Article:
I am trying to decide with some friends what is worse, English weather or English football. The former is improving as I write, but the latter’s problems are terminal, too many “directors of development” and other jargon-packed non-jobs that interfere with the very simple process of developing football. Send them all to Iceland, bring on a dentist, and cut footballers’ salaries by 90 percent, and you just might one day learn to win.
But to far more important things than ghastly football, like a wonderful garden party was given by my friend Richard Northcott that brought back some very pleasant memories. There’s something rejuvenating about running into old girlfriends, despite the wrinkles and the sags. Memory speaks. Richard and I met a long time ago in Paris. I had spotted a beautiful girl at a party the night before and had sent her my Romeo & Juliet letter. The next morning, when I was recovering in the bar of the hotel, a good-looking man walked in holding a piece of paper and asked no one in particular: “Who’s the poet?” I raised my hand and said that it was not meant for him but for a lady. “Yes, she’s my wife.” It was the start of a beautiful friendship. Both Richard and I have a weakness for the weaker sex, so you can guess the rest.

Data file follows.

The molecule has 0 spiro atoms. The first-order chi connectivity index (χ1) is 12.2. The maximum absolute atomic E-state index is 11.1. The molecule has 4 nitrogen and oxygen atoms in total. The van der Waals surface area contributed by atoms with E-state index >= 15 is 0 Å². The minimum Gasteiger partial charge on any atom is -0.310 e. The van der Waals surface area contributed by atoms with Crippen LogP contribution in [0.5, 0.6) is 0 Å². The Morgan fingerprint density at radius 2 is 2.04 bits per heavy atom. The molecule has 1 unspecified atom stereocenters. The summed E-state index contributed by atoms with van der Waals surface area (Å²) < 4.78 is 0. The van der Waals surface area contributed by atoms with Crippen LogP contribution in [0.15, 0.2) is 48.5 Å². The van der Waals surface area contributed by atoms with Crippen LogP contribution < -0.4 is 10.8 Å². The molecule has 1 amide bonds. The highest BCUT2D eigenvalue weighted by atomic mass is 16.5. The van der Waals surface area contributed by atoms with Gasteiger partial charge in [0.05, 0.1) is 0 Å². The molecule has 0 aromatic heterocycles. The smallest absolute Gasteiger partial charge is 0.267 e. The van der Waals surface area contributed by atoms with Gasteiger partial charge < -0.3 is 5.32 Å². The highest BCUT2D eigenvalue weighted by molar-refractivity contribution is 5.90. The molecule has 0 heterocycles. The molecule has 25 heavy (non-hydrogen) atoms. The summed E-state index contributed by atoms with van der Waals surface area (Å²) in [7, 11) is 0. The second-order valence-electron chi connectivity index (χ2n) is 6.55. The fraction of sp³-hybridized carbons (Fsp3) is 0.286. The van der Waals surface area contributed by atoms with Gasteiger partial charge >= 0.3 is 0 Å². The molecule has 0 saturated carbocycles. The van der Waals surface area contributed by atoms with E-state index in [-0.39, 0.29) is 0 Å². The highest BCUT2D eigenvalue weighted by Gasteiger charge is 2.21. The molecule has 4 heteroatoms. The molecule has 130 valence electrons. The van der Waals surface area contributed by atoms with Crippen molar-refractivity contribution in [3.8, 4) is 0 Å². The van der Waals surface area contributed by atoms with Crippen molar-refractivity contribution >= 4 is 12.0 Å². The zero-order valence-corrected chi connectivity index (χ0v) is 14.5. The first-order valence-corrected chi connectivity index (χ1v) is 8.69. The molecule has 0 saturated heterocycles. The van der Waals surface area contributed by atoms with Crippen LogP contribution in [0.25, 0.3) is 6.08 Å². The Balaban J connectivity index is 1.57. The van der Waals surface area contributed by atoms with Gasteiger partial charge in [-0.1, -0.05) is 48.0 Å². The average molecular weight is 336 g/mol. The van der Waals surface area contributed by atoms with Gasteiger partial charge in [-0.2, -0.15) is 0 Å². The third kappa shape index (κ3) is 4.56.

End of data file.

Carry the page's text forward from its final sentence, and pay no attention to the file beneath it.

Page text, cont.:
Next on the agenda was a dinner to celebrate the 21st wedding anniversary of Prince and Princess Pavlos of Greece. It doesn’t seem that long ago that we were at Hampton Court for the wedding and the platform started to sink on the man-made lake while Lester Lanin’s orchestra played on, just like on the Titanic. Mind you, the hangover, this time, was even worse, but that’s normal. Twenty-one years is no laughing matter as far as the liver is concerned.
The highlight of my London season was, of course, giving a dinner at Hertford Street for my friend Greville Howard and then being taken upstairs by Robin Birley to meet my hero, Nigel Farage. Let’s face it. Nigel is the big winner in all this. UKIP members were called lotsa names, the nicest being fruitcakes, but they’re the ones who forced the vote and who inspired more than 17 million Brits to vote Brexit. We had a very good chat, Lord Howard asking Nigel what we should guard against, having won. That was an easy one. Not following through, a May-like dependence on civil servants (my words) who will water everything down. We then proceeded to smoke nonstop just to piss a few people off.